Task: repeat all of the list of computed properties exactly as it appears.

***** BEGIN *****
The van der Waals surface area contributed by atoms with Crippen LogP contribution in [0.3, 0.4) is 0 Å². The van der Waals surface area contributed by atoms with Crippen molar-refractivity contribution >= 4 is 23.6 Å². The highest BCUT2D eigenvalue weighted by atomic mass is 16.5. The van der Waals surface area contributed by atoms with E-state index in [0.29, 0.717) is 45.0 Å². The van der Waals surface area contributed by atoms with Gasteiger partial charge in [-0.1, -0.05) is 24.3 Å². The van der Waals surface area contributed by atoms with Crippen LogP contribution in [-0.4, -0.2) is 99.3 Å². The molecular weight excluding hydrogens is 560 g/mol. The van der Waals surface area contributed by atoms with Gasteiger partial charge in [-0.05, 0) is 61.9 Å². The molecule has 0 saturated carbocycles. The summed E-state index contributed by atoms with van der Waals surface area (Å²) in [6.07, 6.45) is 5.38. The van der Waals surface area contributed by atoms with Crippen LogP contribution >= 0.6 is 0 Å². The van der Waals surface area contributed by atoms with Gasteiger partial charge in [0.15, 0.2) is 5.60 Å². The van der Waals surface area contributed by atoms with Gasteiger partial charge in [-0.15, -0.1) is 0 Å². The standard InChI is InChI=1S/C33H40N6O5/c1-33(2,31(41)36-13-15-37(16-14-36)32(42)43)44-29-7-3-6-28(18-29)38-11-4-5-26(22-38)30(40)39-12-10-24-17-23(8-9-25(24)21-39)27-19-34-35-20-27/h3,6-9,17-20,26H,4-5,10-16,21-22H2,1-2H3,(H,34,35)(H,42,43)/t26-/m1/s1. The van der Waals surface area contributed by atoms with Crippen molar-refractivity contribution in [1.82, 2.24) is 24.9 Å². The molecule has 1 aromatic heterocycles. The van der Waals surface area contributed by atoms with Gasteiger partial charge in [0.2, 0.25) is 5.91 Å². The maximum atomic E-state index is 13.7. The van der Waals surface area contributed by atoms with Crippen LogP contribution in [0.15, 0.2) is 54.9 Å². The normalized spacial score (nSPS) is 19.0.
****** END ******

The van der Waals surface area contributed by atoms with Crippen LogP contribution in [0.3, 0.4) is 0 Å². The van der Waals surface area contributed by atoms with Crippen molar-refractivity contribution >= 4 is 23.6 Å². The highest BCUT2D eigenvalue weighted by atomic mass is 16.5. The van der Waals surface area contributed by atoms with E-state index in [0.29, 0.717) is 45.0 Å². The van der Waals surface area contributed by atoms with Gasteiger partial charge in [-0.1, -0.05) is 24.3 Å². The van der Waals surface area contributed by atoms with Crippen LogP contribution in [-0.4, -0.2) is 99.3 Å². The molecular weight excluding hydrogens is 560 g/mol. The van der Waals surface area contributed by atoms with Gasteiger partial charge in [-0.05, 0) is 61.9 Å². The molecule has 0 saturated carbocycles. The summed E-state index contributed by atoms with van der Waals surface area (Å²) in [6.07, 6.45) is 5.38. The van der Waals surface area contributed by atoms with Crippen LogP contribution >= 0.6 is 0 Å². The van der Waals surface area contributed by atoms with Gasteiger partial charge in [0.15, 0.2) is 5.60 Å². The van der Waals surface area contributed by atoms with Gasteiger partial charge in [-0.15, -0.1) is 0 Å². The standard InChI is InChI=1S/C33H40N6O5/c1-33(2,31(41)36-13-15-37(16-14-36)32(42)43)44-29-7-3-6-28(18-29)38-11-4-5-26(22-38)30(40)39-12-10-24-17-23(8-9-25(24)21-39)27-19-34-35-20-27/h3,6-9,17-20,26H,4-5,10-16,21-22H2,1-2H3,(H,34,35)(H,42,43)/t26-/m1/s1. The van der Waals surface area contributed by atoms with Crippen molar-refractivity contribution in [1.82, 2.24) is 24.9 Å². The molecule has 1 aromatic heterocycles. The van der Waals surface area contributed by atoms with Gasteiger partial charge in [0.2, 0.25) is 5.91 Å². The maximum atomic E-state index is 13.7. The van der Waals surface area contributed by atoms with Crippen LogP contribution in [0.15, 0.2) is 54.9 Å². The normalized spacial score (nSPS) is 19.0.